Academic journal article Journal of Applied Research in the Community College

The Effect on Economic Development of an Entrepreneurship Program at a North Carolina Community College

Academic journal article Journal of Applied Research in the Community College

The Effect on Economic Development of an Entrepreneurship Program at a North Carolina Community College

Article excerpt

This article presents the findings from a review of a community college's entrepreneurship course designed to encourage business start-ups. The study utilized a survey to obtain information from 142 Haywood Community College students who completed the Rural Entrepreneurship through Action Learning (REAL) course. Qualitative interviews were conducted with two REAL graduates to provide additional insight related to students' experiences with the course and their business start-ups, and economic contributions by business owners. The results indicated that 26.8% of respondents started a business, 8.5% expanded a business after the completion of the REAL course and 34.5% of participants indicated that their future plans included some type of business start-up. Businesses started by course completers contributed to the local economy by creating jobs and revenues.


Haywood Community College is located in the rural mountains of western North Carolina, a region that has experienced a significant loss of jobs in recent years principally due to manufacturing and textile plant closures (Haywood Community College, 1998) . In The State of the South 2004, MDC, a non-profit organization located in Chapel Hill, North Carolina, reported that "In just three years, 1998-2001, the South lost 465,000 manufacturing jobs, a 7.7 percent drop. Factory jobs declined by more than 10 percent in Alabama, Mississippi, North Carolina, and South Carolina" (p. 8).

The problems of plant closures, dislocated workers, and retraining workers have become a paramount concern to community colleges in the region (Barwick, 2004). Rural counties often face issues of poverty and isolation that inhibit their ability to attract employers (Barwick, 2004; Chesson «Sc Rubin, 2003; Eller, R., Martinez, R., Pace, C, Pavel, M., Garza, H., & Barnett, L., 1998; Pennington, Pittman, & Hurley, 2001). In its report, MDC noted that employees in the southern region of the United States have suffered more than in other regions due to the low educational levels, job skills, and income levels of the workforce. The report also encouraged entrepreneurship as a viable option to employees who have become unemployed after plant closures. Similarly, Hernandez-Gantes, Sorensen, and Nierie (1996) indicated a need for postsecondary institutions to foster entrepreneurship. Their report emphasized the need to retrain unskilled individuals who have become unemployed while indicating a need for entrepreneurial training due to the high failure rate of business start-ups.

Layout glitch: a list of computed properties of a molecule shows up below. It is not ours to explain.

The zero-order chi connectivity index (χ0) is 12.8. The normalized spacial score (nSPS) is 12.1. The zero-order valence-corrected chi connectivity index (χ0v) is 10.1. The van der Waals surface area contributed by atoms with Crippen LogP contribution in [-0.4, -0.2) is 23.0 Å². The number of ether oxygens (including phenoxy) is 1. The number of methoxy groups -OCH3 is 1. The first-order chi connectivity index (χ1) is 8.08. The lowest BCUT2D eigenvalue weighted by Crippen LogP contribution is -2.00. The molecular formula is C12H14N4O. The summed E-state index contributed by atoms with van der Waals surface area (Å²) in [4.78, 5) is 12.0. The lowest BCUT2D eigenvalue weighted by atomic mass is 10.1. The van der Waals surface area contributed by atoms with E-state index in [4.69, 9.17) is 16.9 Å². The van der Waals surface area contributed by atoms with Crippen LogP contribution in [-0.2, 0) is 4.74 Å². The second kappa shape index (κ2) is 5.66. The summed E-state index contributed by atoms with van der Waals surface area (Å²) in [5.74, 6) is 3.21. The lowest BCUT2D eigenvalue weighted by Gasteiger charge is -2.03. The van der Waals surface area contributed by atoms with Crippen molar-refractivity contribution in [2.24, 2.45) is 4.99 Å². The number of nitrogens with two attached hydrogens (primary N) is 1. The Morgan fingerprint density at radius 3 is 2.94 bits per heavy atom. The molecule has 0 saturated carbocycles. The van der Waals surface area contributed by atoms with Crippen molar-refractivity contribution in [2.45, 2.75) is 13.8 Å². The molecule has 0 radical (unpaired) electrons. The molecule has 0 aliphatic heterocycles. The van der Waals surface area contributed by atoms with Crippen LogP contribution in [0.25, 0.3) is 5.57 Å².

Haywood Community College embraced entrepreneurship education in the early 1980s as a means to provide students with an additional employment option. Small Business Management classes were first taught to Business Administration and Professional Crafts students in order to provide students with the entrepreneurial skills needed to become small business owners. Entrepreneurship was later integrated into the cosmetology and horticulture curricula. The college recognized the positive effect entrepreneurship had in Haywood County and began using the Rural Entrepreneurship through Action Learning (REAL) curriculum in the late 1980s (Haywood Community College, 1998).

REAL Enterprises is a non-profit organization focused on preparing students to become entrepreneurs, enabling participants to become "job creators not job applicants" (REAL Enterprises Teaching Guide, 1999). REAL Enterprise's Teaching Guide describes the program as follows:

REAL Enterprises is an organization dedicated to fostering student entrepreneurship as a means to improve the opportunities and skills of rural youth and adults. State-level nonprofit REAL member organizations work in partnership with rural high schools, post-secondary institutions, and community-based organizations to create experiential entrepreneurship courses integrated into their curricula. In the REAL course, participants analyze themselves and their local cornmunity and research, plan, open, and own enterprises intended to contribute to the local economy and provide meaningful employment for their creators, (p. …

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